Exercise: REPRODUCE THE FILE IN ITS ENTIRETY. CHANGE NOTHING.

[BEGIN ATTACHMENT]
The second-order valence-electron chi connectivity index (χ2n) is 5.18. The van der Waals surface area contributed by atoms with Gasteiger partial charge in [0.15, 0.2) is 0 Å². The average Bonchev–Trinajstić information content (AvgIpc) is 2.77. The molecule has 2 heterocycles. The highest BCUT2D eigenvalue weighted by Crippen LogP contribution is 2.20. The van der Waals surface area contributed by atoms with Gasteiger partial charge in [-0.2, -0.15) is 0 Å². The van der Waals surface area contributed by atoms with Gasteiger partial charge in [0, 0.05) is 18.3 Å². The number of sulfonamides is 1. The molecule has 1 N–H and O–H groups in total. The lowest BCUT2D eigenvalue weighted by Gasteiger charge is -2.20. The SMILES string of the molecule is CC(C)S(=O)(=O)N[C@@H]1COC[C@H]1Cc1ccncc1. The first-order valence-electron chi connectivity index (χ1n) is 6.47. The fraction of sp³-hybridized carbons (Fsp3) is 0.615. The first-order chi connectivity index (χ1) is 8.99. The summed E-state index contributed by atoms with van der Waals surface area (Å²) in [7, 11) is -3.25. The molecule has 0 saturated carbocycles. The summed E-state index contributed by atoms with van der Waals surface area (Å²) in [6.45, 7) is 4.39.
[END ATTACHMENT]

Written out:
The second-order valence-electron chi connectivity index (χ2n) is 5.18. The van der Waals surface area contributed by atoms with Gasteiger partial charge in [0.15, 0.2) is 0 Å². The average Bonchev–Trinajstić information content (AvgIpc) is 2.77. The molecule has 2 heterocycles. The highest BCUT2D eigenvalue weighted by Crippen LogP contribution is 2.20. The van der Waals surface area contributed by atoms with Gasteiger partial charge in [-0.2, -0.15) is 0 Å². The van der Waals surface area contributed by atoms with Gasteiger partial charge in [0, 0.05) is 18.3 Å². The number of sulfonamides is 1. The molecule has 1 N–H and O–H groups in total. The lowest BCUT2D eigenvalue weighted by Gasteiger charge is -2.20. The SMILES string of the molecule is CC(C)S(=O)(=O)N[C@@H]1COC[C@H]1Cc1ccncc1. The first-order valence-electron chi connectivity index (χ1n) is 6.47. The fraction of sp³-hybridized carbons (Fsp3) is 0.615. The first-order chi connectivity index (χ1) is 8.99. The summed E-state index contributed by atoms with van der Waals surface area (Å²) in [7, 11) is -3.25. The molecule has 0 saturated carbocycles. The summed E-state index contributed by atoms with van der Waals surface area (Å²) in [6.45, 7) is 4.39.